AIR travel used to be regarded as the preserve of the glamorous and the well-heeled, a perception that was seized upon by advertisers who conjured up images of floating five star cocktail lounges in their promotional campaigns.

Anyone who has sat on a budget airline surrounded by boozed-up stag and hen parties will have felt that the golden age of air travel has long since passed.

Indeed Ryanair this week called for a crackdown on alcohol sales at British airports after claiming that airlines are being saddled with the consequences of passengers getting drunk before flights. Europe’s biggest short-haul airline has proposed a ban on early morning alcohol sales in bars and restaurants, and limiting the number of drinks sold per boarding pass.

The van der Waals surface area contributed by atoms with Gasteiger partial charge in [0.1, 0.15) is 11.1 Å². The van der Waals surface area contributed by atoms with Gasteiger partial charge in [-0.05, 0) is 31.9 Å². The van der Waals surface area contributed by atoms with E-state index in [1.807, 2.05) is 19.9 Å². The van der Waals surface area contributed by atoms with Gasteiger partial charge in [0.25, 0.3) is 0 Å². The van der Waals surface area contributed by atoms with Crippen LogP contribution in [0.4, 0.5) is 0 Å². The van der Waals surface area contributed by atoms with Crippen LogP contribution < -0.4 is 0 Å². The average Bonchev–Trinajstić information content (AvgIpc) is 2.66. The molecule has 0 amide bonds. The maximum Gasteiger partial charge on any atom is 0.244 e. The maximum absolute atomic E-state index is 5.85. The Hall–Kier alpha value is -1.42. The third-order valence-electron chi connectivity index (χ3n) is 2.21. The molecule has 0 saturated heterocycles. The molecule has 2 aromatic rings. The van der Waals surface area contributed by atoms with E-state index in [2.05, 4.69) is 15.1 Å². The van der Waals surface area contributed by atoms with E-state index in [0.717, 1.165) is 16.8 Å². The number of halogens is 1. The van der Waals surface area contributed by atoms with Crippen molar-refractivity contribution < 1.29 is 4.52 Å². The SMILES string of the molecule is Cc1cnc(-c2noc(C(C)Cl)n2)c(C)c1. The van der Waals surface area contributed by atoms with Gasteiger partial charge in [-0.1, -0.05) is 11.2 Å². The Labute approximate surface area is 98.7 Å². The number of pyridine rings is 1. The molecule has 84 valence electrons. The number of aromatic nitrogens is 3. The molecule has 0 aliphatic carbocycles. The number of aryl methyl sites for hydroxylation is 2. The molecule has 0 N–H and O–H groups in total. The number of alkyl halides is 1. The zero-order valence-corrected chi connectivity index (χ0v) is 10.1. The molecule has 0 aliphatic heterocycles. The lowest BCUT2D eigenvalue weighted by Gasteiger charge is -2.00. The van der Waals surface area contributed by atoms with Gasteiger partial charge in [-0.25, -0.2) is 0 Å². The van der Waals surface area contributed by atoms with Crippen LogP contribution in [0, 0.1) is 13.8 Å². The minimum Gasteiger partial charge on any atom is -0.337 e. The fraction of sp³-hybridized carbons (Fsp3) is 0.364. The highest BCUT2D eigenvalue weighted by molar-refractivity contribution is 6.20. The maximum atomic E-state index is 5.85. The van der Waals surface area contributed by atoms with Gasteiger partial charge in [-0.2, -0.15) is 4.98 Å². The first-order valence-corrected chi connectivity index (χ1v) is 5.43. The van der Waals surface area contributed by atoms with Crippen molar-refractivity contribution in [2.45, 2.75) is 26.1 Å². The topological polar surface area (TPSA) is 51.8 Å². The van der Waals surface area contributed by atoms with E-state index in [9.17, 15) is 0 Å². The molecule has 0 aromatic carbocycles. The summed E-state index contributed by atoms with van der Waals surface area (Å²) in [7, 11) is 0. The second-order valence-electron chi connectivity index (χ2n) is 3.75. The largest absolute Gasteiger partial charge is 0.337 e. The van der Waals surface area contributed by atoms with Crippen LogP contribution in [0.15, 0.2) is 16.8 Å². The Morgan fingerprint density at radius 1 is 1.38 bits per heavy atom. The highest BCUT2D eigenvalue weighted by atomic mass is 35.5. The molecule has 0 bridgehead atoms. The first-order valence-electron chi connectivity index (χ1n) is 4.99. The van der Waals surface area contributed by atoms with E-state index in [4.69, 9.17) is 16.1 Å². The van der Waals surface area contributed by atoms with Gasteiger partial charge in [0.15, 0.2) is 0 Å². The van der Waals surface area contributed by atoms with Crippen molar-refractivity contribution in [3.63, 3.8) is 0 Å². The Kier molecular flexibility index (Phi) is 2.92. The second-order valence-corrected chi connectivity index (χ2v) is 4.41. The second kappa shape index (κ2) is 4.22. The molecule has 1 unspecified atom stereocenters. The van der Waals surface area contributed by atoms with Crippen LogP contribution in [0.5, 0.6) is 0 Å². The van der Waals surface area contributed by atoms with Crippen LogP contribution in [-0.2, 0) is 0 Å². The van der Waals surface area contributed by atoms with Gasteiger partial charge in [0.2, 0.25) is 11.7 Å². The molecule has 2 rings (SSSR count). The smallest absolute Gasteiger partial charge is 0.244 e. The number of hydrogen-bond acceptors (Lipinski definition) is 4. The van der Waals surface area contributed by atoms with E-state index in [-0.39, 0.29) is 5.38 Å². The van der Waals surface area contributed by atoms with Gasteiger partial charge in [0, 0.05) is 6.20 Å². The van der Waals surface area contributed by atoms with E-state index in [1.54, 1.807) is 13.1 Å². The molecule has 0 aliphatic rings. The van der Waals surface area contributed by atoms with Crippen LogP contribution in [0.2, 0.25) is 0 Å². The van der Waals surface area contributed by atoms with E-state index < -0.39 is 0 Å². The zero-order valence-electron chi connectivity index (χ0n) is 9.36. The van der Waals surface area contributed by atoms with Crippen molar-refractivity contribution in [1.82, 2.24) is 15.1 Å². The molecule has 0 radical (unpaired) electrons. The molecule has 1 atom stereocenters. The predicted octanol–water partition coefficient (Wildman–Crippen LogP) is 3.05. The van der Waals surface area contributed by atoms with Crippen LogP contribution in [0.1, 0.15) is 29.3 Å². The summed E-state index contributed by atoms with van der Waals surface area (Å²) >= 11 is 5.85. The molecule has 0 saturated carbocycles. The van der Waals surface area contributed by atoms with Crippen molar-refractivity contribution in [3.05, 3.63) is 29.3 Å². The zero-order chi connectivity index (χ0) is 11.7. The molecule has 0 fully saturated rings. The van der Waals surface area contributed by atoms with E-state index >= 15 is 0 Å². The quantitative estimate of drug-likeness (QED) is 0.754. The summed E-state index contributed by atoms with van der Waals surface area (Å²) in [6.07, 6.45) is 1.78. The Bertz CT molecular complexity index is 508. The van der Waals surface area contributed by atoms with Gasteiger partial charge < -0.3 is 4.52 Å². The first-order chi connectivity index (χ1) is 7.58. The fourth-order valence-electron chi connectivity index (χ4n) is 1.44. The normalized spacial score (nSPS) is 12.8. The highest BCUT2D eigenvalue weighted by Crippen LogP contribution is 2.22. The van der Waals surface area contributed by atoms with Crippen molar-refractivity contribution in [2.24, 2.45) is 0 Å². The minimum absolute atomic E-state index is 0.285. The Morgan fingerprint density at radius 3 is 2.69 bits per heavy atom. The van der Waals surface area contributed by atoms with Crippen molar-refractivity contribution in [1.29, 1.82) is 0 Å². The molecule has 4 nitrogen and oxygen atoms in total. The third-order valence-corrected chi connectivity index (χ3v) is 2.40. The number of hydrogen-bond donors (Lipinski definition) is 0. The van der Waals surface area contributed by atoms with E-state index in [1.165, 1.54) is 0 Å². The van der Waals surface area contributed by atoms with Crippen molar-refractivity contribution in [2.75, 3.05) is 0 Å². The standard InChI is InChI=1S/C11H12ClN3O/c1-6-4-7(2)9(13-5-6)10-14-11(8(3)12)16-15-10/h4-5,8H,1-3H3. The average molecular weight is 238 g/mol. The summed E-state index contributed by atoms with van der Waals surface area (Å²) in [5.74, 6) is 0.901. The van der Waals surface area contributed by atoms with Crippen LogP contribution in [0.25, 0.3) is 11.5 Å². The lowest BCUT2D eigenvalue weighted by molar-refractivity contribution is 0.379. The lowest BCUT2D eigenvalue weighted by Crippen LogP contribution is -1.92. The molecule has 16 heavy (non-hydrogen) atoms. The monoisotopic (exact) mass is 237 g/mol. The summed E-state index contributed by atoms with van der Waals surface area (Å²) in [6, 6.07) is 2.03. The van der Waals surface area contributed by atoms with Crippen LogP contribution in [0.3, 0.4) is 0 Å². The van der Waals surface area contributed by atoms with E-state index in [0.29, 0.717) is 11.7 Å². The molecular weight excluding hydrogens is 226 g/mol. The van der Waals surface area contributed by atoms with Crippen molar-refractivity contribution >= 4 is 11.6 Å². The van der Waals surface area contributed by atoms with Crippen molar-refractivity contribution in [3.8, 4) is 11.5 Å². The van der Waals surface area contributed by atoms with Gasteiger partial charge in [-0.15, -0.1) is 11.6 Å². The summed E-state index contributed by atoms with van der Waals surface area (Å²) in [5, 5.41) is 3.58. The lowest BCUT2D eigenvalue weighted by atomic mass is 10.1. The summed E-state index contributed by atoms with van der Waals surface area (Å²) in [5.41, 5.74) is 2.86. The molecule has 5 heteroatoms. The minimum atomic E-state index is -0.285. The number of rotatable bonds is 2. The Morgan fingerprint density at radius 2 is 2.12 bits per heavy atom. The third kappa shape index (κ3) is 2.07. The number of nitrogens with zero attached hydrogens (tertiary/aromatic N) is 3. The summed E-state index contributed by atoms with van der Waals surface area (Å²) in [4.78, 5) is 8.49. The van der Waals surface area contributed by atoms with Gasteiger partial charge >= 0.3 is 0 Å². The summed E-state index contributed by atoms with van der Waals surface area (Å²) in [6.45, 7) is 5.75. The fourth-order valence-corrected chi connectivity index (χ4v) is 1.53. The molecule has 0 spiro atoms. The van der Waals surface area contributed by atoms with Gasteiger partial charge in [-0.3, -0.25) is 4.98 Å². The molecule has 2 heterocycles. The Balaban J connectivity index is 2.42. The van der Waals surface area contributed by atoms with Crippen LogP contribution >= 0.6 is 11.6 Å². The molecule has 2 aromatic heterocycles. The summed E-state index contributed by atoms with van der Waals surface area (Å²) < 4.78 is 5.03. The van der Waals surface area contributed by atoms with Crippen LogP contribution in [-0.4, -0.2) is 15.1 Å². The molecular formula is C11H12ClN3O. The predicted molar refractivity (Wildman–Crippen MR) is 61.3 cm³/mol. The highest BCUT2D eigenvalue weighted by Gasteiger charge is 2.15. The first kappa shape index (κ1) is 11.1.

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The call comes after a surge in alcohol-related trouble in the air, while a survey of cabin crew found most had witnessed drunken and disruptive behaviour on board.

Ryanair accused airports of profiting from allowing limitless drinking in terminals and leaving cabin crew to deal with the problem of badly drunken passengers.

The airline has a point, but Ryanair’s policy of continuing to sell booze onboard somewhat undermines the argument. Mind you, the prices it charges - £4 for a small can of lager and £5.50 for a small glass of wine - means you would have to be rather well off to get sozzled on one of its flights.

If airlines are serious about stamping out the problem of rowdy, tipsy passengers then they should start running dry flights in the same way that trains carrying some football supporters ban alcohol. However, the potential loss of income means none would dare to make this move.